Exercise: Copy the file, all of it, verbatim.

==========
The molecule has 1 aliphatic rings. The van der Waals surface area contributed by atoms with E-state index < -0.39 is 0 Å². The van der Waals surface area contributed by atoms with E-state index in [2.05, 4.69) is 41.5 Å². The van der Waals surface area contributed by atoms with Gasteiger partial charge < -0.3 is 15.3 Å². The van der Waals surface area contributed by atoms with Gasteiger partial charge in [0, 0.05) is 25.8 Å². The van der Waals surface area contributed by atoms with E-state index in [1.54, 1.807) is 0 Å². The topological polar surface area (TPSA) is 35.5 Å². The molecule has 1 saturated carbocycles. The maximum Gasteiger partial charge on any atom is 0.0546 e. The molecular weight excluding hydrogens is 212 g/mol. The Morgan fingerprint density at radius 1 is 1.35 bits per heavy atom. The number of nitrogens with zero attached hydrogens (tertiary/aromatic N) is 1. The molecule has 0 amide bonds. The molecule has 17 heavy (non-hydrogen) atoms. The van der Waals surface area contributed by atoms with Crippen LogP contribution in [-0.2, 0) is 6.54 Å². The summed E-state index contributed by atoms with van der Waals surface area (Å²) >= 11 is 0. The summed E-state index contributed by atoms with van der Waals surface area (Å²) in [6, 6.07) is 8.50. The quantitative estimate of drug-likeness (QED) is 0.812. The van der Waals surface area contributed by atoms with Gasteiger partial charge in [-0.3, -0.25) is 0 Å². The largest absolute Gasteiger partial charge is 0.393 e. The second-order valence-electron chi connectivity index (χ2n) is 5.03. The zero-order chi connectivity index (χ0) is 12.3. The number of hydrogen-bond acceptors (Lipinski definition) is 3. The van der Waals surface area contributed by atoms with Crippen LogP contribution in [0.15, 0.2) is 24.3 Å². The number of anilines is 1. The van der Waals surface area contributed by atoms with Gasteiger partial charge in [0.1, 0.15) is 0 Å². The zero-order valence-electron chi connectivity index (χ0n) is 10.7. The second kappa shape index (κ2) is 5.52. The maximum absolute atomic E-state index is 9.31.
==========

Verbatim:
The molecule has 1 aliphatic rings. The van der Waals surface area contributed by atoms with E-state index < -0.39 is 0 Å². The van der Waals surface area contributed by atoms with E-state index in [2.05, 4.69) is 41.5 Å². The van der Waals surface area contributed by atoms with Gasteiger partial charge < -0.3 is 15.3 Å². The van der Waals surface area contributed by atoms with Gasteiger partial charge in [0, 0.05) is 25.8 Å². The van der Waals surface area contributed by atoms with E-state index in [1.54, 1.807) is 0 Å². The topological polar surface area (TPSA) is 35.5 Å². The molecule has 1 saturated carbocycles. The maximum Gasteiger partial charge on any atom is 0.0546 e. The molecular weight excluding hydrogens is 212 g/mol. The Morgan fingerprint density at radius 1 is 1.35 bits per heavy atom. The number of nitrogens with zero attached hydrogens (tertiary/aromatic N) is 1. The molecule has 0 amide bonds. The molecule has 17 heavy (non-hydrogen) atoms. The van der Waals surface area contributed by atoms with Crippen LogP contribution in [-0.2, 0) is 6.54 Å². The summed E-state index contributed by atoms with van der Waals surface area (Å²) >= 11 is 0. The summed E-state index contributed by atoms with van der Waals surface area (Å²) in [6, 6.07) is 8.50. The quantitative estimate of drug-likeness (QED) is 0.812. The van der Waals surface area contributed by atoms with Gasteiger partial charge in [-0.3, -0.25) is 0 Å². The largest absolute Gasteiger partial charge is 0.393 e. The second-order valence-electron chi connectivity index (χ2n) is 5.03. The zero-order chi connectivity index (χ0) is 12.3. The number of hydrogen-bond acceptors (Lipinski definition) is 3. The van der Waals surface area contributed by atoms with Crippen LogP contribution in [0.15, 0.2) is 24.3 Å². The number of anilines is 1. The van der Waals surface area contributed by atoms with Gasteiger partial charge in [0.1, 0.15) is 0 Å². The zero-order valence-electron chi connectivity index (χ0n) is 10.7. The second kappa shape index (κ2) is 5.52. The maximum absolute atomic E-state index is 9.31.